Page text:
Los Angeles: The Deep Dish on the Mysterious Hollywood Pies

Hollywood Pies

6116 1/2 W Pico Blvd Los Angeles, CA 90035 (map); 323-337-3212 ; hollywoodpies.com
Pizza Style: Chicago Deep Dish
Pizza Oven: Gas
The Skinny: The finest deep dish pizza in Los Angeles.
Price: Large Cheese, $19; Sausage ala Zweig, $27; Chicago Classic, $26

When Hollywood Pies opened up in June of 2011, the operation seemed mysterious...maybe even a little sketchy. Purveyors of deep dish Chicago-style pizza, they would deliver just about anywhere, but if you wanted pick-up, you had to show up at some random corner on La Cienaga (near a strip club and a defunct Mexican restaurant) and wait for someone to magically appear with your seemingly five-pound pie. More strange than that? It was actually really good. Fairly quickly, the pick-up spot moved to downtown outside a dance club ("look for the line of EDM fans in ironic tank tops and furry boots"), then back over to Robertson, before finally settling in the quiet section of Pico of which they now reside.

The moves appear to be over now with news that they're opening up a storefront with seating, but to be honest I'm almost dreading it. Part of the allure has always been the enigma. Who exactly is making these pies? Are they cooking out of someone's house? Is this even legal? Going to get pizza was suddenly a little dangerous (and a lot of fun), and I'm sorry to see the era ending. But it turns out the truth ain't so bad, either.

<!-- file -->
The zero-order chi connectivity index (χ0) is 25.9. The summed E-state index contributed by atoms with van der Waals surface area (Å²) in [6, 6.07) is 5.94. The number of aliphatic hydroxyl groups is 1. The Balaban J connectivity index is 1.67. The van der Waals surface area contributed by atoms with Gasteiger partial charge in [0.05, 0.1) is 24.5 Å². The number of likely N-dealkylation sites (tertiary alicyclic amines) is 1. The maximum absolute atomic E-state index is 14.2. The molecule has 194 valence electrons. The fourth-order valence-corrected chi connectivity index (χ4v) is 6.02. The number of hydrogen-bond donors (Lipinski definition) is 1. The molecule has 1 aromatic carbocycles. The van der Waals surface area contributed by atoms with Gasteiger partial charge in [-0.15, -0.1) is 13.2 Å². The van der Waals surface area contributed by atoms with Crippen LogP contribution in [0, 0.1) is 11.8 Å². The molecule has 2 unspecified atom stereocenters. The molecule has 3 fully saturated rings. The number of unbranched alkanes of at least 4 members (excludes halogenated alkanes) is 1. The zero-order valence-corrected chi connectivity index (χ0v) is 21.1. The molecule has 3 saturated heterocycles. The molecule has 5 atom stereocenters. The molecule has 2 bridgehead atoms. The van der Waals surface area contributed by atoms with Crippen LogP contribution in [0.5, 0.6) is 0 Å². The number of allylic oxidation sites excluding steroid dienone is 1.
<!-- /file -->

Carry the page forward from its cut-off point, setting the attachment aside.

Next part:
Hollywood Pies is the brainchild of David Miscimarra, a Pittsburgh native who did time in the Windy City before settling in San Diego. Miscimarra used his engineering background, a la Jeff Varasano, to work up his ideal version of a deep dish pie, and when his friends lost their stuffing over the results, he decided to quit his day job and go pro. He and his girlfriend correctly identified Los Angeles as a city seriously lacking in the deep dish department, and they rented out a series of commercial kitchens (thus the odd pickup areas) while searching for a permanent home.

The Sausage ala Zweig has pork that goes to the edge.

For Chicago transplants looking for a landmark, Hollywood Pies is more Gino's East than Lou Malnati. It's crisp but thick at the ends (maybe a little too thick), and even though there's the requisite lake of cheese oozing across the base, those inclined could easily scoop up a whole slice and take a bite. While I'm usually content going Margherita, I'm a firm believer that Chicago-style pizza necessitates sausage in some form (or many) and David must agree because there's pork on literally half of the menu. The Classic Chicago has small chunks of sweet sausage swimming in mozzarella and house-made ricotta, and the Sausage a la Zweig offers a fairly thick pork patty manhole that covers the entire pie. Of the two, I actually like the more reserved Classic. There's a lot less meat but I think you get way more bang for the buck in the flavor department, and the milky, fresh ricotta balances out the chunky sauce that's occasionally overflowing with a little too much garlic.